In 2000, Claire Finkelstein joined the faculty at Penn after teaching law at the University of California, Berkeley for five years. At Berkeley, where dissent against the administration is customary, she had grown used to an antagonistic dynamic between students and faculty. So when she saw a group of students coming up to her desk after one of her first classes at Penn, she immediately wondered what she might have said to offend them. As it turned out, the students simply wanted to invite Finkelstein to lunch. "That was an absolutely lovely realization, that Penn students are so willing to have close relationships with faculty," she says. "It made the teaching much more enjoyable."
After receiving a doctorate degree in philosophy and a J.D. in law, Finkelstein, who was recently appointedthe Algernon Biddle Professor of Law and Professor of Philosophy, deliberated long over which field she should enter. She eventually settled on law, partly out of a belief that philosophers not only "can improve their own work by grappling with the real-world consequences of their ideas," but also have an "obligation to engage in practical reflection."
Much of Finkelstein's work focuses on the nature of human rationality and its implications for substantive areas of law. But she thinks philosophy can benefit a lot from examining certain age-old legal practices.
"The practices of the common law, that go back many hundreds of years, often have a deep and intelligent logic buried within them, despite the fact that they do not always present the correct rationale for that logic," she says. "So in many instances, the practice is actually wiser than the theory."
Finkelstein is working on a book that examines law through a theory she calls "rational contractarianism." According to a contractarian view of society, a particular social institution should only exist because members of society would rationally seek that institution if designing their society from an initial, pre-societal position, rather than because of abstract arguments about the fairness or justice of that institution.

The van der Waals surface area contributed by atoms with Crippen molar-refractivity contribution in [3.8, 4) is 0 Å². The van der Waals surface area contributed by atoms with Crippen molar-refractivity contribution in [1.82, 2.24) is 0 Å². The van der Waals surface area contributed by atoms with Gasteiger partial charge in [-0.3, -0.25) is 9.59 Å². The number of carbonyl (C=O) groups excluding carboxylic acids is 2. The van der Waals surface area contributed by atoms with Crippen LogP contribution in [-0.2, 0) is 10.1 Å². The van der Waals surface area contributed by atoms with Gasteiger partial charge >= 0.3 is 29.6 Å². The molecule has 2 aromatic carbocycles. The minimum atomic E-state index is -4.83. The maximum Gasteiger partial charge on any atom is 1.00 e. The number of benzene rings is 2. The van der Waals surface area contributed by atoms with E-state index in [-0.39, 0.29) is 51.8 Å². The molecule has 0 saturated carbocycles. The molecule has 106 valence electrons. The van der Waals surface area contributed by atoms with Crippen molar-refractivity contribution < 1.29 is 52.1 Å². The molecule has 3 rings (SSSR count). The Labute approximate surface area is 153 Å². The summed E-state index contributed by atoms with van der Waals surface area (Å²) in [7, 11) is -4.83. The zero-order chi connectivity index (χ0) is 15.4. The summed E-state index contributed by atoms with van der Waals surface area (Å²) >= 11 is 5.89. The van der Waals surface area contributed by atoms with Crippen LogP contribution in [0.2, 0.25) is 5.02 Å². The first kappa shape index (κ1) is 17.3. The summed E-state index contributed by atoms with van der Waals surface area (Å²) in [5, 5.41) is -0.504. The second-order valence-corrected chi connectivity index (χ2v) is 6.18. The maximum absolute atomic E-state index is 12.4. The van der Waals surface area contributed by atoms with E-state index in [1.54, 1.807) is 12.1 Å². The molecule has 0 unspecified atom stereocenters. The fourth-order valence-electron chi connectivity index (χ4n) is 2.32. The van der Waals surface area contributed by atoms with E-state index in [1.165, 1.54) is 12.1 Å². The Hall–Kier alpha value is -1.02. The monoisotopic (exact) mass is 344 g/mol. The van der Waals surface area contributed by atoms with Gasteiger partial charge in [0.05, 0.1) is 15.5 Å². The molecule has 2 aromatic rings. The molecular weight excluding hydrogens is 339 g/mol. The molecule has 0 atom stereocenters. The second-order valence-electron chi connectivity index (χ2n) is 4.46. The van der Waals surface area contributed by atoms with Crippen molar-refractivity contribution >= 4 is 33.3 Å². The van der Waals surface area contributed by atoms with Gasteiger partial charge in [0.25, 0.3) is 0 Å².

While legal theory has been perennially divided between utilitarian and ethical approaches to substantive legal questions, rational contractarianism frequently offers a "middle ground" alternative to the dominant views on a given law, according to Finkelstein.
An example is the death penalty. In a rational contractarian system, the moral and practical benefits that a society might accrue from having the death penalty are likely to be outweighed for an individual member of society by the cost of potentially facing execution, Finkelstein argues. So rational contractarianism, unlike utilitarianism or ethics, is likely to conclude that the death penalty would not be adopted by rational agents establishing the major institutions of their society.
Contractarianism "gives you normative results, a way of normatively resisting legal and economic impulses, without having to reject law and economics entirely," Finkelstein says.
Finkelstein is also currently interested in the legal philosophy of warfare and human rights, and has been writing about the torture memos issued by the Department of Justice in the Bush administration in particular.
Even at home, she can't resist theorizing. While watching her younger daughter studying violin and piano, Finkelstein says, she became interested in education theory and child psychology. Now an avid reader in these fields, she says, "I might do some work in educational philosophy or law one of these days."